Christian, I can answer that one for Rod - we were jousting at a Ren Faire in Michigan. Both of us had broken right hands from the Dragon's Lair Jousting Tournament that we participated in a couple of weeks before. Still, we had a contract to joust and went ahead and did so. As happens, our lances hit tip-to-tip and both of them headed south. Rod's skimmed off of my maille brayette, but mine went straight into Rod's crotch, as he was wearing period 16th century pumpkin pants, no brayette. Yes, less than 2 weeks later, he was back up on a horse and jousting. Rod is the toughest man I have ever met and I worked with the Navy SEALS.

As for "safe jousting" there really isn't such a thing. The act of riding a horse is dangerous (Christopher Reeve). When you add being encumbered by either lance/sword/shield/armour or a combination of all, it becomes even more so. The vast majority of my joust related injuries came when I worked as a knight at Medieval Times in Chicago. This is a fully choreographed show with super-breakable lances. I blew out my shoulder (twice), dislocated my hip, and had the end of my finger cut off with a sword. Jousting for real is actually safer.

Not all of my long list of injuries was from jousting/WMA. I was in two car accidents that gave me concussions. I played American Football all the way to college (which accounts for two more concussions and a lot of broken bones); and Rugby for three years while in the Navy (which accounted for more of the broken bones). In all of these endeavors, injury is a very real part of the "game" and you take the hit, heal up and get on with it.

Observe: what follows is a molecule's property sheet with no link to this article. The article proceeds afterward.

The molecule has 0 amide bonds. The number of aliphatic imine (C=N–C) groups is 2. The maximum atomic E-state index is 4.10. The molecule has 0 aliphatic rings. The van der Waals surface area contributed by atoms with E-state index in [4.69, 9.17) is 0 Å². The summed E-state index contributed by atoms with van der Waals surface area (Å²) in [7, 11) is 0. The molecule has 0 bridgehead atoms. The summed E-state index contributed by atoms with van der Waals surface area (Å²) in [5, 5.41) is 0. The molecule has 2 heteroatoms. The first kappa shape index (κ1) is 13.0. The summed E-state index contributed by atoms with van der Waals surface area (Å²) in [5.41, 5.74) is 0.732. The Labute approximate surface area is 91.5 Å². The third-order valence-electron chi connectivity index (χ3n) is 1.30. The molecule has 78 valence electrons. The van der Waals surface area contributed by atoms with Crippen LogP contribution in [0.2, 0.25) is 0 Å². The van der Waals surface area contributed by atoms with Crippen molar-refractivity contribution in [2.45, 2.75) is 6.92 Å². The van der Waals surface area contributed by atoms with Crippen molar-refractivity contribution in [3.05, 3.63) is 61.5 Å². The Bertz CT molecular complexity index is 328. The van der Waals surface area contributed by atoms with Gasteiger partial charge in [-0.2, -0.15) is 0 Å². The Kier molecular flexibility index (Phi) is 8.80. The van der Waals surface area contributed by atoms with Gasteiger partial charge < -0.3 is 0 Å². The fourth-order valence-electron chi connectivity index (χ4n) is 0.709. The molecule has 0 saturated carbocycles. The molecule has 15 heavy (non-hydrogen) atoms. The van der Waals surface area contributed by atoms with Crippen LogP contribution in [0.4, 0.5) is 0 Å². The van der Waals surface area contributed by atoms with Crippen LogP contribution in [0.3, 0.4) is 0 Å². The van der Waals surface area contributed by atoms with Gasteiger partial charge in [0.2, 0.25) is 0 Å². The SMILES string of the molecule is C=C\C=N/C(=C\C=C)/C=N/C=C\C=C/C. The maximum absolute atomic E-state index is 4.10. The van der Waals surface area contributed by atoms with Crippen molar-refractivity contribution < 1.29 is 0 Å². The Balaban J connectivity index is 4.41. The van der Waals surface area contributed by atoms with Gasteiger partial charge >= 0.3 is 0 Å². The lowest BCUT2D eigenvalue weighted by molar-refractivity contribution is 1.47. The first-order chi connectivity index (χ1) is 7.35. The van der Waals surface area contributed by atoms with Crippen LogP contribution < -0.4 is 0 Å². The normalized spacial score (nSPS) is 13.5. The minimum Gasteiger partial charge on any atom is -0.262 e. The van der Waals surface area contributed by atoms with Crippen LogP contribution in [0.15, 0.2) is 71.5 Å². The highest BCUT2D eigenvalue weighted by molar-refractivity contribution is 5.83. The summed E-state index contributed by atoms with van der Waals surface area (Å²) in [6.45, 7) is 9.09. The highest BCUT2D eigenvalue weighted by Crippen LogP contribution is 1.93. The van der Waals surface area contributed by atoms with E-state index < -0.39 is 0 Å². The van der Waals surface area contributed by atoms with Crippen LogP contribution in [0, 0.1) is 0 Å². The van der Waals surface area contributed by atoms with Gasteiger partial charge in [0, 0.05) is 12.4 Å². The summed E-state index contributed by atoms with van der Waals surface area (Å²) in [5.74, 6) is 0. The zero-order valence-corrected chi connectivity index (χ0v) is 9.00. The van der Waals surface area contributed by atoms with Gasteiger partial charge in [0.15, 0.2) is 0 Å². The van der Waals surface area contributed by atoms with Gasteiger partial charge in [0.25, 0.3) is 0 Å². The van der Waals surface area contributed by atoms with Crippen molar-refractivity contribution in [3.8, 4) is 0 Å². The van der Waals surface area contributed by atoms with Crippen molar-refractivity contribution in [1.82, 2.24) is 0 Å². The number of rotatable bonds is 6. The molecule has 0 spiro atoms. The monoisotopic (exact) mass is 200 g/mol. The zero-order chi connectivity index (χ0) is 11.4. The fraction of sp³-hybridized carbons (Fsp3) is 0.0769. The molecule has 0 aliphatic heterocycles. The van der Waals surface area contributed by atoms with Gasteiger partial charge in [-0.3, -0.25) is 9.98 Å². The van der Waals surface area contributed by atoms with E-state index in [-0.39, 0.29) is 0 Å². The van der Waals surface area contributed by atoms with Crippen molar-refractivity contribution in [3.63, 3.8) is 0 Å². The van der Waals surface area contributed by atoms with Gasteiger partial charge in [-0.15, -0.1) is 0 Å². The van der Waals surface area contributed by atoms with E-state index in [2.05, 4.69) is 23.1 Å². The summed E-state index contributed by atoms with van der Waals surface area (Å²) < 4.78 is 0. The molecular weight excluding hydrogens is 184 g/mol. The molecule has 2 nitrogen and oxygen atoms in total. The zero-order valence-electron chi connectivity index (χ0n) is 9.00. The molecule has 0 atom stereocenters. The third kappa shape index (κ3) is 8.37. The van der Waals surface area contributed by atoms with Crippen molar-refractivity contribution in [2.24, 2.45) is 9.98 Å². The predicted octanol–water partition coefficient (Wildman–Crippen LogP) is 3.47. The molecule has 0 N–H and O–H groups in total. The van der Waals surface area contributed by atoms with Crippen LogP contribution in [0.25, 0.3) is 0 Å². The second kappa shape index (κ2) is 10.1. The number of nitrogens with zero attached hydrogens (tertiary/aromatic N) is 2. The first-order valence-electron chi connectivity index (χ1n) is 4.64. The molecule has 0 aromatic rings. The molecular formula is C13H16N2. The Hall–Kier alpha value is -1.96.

Cheers,

Lloyd Clark
2000 World Jousting Champion
2004 World Jousting Bronze Medalist
Swordmaster
Super Proud Husband and Father!
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Christian Henry Tobler
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PostPosted: Fri 26 Oct, 2007 7:27 am    Post subject:         Reply with quote

Hi Lloyd!

Wow, what a story...were you using period construction (ie., built up at the pommel and cantle) saddles? If not, might this have prevented both, or either, blow from landing?

I ask because the myriad, albeit relatively minor, mishaps I've had usually related to choice of gear.

All the best,

Christian

Christian Henry Tobler
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Ed Toton




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PostPosted: Fri 26 Oct, 2007 7:31 am    Post subject:         Reply with quote

Lloyd Clark wrote:
The vast majority of my joust related injuries came when I worked as a knight at Medieval Times in Chicago. This is a fully choreographed show with super-breakable lances. I blew out my shoulder (twice), dislocated my hip, and had the end of my finger cut off with a sword. Jousting for real is actually safer.